There's plenty of misery to go around in The Tale of Despereaux. Some characters are treated in very cruel ways. Despereaux is sentenced to death with his own family standing there; they don't even try to save him. Miggery Sow has the worst family life you could imagine. Princess Pea loses her mother and is kidnapped by Roscuro and Mig at knife point. Where's the love?
Nonetheless, these characters still treat the people (or rodents) who have done them wrong with compassion and forgiveness. Despereaux tells his father and brother—who played a part in sentencing him to death—that he forgives them both. And instead of throwing Roscuro and Mig into the dungeons forever, Princess Pea treats them with kindness. When Mig finds her father, she takes him happily back into her life. Roscuro, on the other hand, is motivated by revenge, not compassion.
There's a moral here, in case you missed it. The author shows that forgiveness allows you to move forward with your life; holding grudges makes you bitter and unhappy.
Despereaux forgives his father because he sees how distraught and remorseful he is.
Despereaux chooses to forgive his father so that he himself won't turn into a twisted revenge-seeking rodent like some others we could mention.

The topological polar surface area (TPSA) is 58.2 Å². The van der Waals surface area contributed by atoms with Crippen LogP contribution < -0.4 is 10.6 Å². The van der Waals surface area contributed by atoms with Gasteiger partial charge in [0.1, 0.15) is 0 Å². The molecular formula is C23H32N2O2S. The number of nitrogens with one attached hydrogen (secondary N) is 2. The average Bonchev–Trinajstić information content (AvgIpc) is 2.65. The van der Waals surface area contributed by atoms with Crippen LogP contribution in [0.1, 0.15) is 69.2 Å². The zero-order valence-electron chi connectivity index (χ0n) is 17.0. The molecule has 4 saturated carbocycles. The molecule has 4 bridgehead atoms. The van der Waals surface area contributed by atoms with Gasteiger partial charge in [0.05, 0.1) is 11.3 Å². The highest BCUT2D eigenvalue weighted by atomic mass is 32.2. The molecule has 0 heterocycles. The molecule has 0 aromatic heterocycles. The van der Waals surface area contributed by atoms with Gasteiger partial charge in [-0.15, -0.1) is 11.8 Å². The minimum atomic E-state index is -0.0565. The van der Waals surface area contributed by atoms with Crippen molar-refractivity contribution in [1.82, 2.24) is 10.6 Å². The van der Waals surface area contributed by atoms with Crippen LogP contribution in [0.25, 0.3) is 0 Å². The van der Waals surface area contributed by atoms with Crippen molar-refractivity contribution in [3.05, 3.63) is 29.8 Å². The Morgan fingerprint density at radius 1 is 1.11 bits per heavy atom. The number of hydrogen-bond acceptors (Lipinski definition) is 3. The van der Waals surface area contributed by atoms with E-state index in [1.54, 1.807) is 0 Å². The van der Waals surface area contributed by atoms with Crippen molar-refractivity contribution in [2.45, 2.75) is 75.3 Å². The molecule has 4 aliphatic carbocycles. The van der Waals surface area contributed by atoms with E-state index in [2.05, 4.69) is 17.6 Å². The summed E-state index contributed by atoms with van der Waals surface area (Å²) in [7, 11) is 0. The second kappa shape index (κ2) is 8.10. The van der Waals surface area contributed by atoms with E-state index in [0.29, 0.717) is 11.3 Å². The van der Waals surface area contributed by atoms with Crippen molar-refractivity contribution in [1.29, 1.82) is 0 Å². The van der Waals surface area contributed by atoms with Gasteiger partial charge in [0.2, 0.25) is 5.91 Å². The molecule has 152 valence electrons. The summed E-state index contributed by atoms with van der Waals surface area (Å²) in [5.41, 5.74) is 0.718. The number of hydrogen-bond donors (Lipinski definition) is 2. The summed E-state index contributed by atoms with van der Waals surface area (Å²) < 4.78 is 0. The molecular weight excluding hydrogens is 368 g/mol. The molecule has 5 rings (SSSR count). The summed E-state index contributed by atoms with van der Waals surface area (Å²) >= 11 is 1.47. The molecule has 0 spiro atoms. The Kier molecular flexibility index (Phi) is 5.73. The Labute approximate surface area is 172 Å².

Family life can be awfully complicated. That's surely the case for Despereaux, Princess Pea, and Mig in The Tale of Despereaux. Despereaux doesn't come from the most loving family; after all, his father's the one who calls the Mouse Council that sentences his own son to death. Mig's dad isn't going to win any Father of the Year awards either—he sells his only daughter into slavery in exchange for a red tablecloth, a hen, and some smokes. And even though Princess Pea's family adores her, she's lost her mother, and her father becomes bitter and withdrawn.
The author shows that anyone can have family problems; it doesn't matter if you're rich or poor, a princess or a servant. Pea's wealth and royal status can't shield her from losing her mother. The difference is that Pea has a loving father to help her through her loss; Mig has nobody. That accounts for a lot of the differences between them.
Despereaux finds out that your "adopted" family—friends—can be as valuable as your biological family.
Mig's wish to be a princess was really a wish to have a family again.
We all have those times when we just want to be left alone. You know, go to your room, shut the door, and get away from your annoying brother or the friend who's bugging you. But that's because we know we can come out and call that friend or hang out with our family when we're ready. As a permanent condition, being isolated isn't something most people want.
Poor Despereaux deals with a great deal of isolation from the very beginning of his life in The Tale of Despereaux. For starters, he's the only survivor of his litter. He isn't like all the other mice at all; even his family doesn't understand his fascination with reading and music, and they ignore him.